The agreement doesn't have to be notarized under either the law of India or the law of Japan (unless there are some highly unusual facts in this case not mentioned in the question). In this situation, the notarization merely provides one additional means to prove that the agreement was actually signed by the parties whose signatures appear on the agreement, rather than being forged.
It is not possible to determine, without knowing more about the agreement, whether the arbitration agreement would be valid. The validity of the arbitration agreement would probably be determined under the law of Japan since that is the specified venue, unless the agreement provided otherwise.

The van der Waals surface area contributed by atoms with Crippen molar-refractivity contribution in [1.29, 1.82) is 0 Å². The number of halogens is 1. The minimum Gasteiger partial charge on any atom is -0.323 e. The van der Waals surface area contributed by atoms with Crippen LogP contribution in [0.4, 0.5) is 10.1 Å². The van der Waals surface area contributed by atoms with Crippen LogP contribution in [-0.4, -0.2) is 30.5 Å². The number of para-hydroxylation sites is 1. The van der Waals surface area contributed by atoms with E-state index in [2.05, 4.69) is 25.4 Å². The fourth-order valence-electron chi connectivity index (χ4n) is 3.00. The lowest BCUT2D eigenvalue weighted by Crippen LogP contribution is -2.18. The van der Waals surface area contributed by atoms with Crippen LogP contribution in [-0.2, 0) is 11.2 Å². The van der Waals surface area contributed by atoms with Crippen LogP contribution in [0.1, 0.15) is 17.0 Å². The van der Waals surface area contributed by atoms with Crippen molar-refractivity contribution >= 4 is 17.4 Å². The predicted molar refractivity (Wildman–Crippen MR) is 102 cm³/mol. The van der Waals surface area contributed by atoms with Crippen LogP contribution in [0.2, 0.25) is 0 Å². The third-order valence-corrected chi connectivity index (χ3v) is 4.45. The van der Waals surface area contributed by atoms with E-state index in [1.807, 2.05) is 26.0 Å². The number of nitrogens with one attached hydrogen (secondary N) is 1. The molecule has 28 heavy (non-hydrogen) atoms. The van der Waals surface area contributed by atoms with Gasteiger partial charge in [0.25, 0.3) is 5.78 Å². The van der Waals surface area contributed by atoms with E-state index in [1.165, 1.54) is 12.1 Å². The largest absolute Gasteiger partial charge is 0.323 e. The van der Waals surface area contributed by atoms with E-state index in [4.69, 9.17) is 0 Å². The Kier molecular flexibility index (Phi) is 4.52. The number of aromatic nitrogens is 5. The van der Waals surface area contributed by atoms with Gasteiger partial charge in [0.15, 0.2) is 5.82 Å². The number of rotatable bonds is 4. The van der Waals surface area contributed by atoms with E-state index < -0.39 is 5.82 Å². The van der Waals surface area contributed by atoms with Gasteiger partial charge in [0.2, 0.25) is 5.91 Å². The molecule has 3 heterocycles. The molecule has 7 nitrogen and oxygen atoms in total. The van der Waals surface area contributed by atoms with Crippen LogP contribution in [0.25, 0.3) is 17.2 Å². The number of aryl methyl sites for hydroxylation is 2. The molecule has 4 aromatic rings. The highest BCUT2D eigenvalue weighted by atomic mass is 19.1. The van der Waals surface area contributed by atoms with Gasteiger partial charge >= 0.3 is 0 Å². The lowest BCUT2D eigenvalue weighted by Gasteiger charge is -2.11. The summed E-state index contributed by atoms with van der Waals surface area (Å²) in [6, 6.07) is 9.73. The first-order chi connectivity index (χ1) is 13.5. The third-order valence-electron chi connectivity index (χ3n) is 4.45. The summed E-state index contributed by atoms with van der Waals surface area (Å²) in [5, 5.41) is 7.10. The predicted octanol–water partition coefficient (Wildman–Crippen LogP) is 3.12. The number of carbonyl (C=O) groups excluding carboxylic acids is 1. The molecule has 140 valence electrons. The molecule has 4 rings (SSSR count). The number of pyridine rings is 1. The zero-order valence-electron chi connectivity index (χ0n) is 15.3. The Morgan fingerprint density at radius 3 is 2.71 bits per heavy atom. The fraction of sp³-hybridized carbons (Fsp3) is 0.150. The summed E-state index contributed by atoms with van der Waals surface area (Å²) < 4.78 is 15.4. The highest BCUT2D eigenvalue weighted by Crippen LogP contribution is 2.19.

Japan allows disputes over some agreements to be resolved by arbitration, but not every possible kind of dispute. For example, Japan prohibits arbitration in domestic relations and adoption cases. India likewise has certain kinds of disputes for which arbitration is prohibited (for example, rent control). A subject matter that cannot legally be arbitrated in India might also render the arbitration agreement void despite a Japanese forum.
Both India and Japan do, however, permit arbitration of international "commercial" disputes, which normally would involve business to business contracts.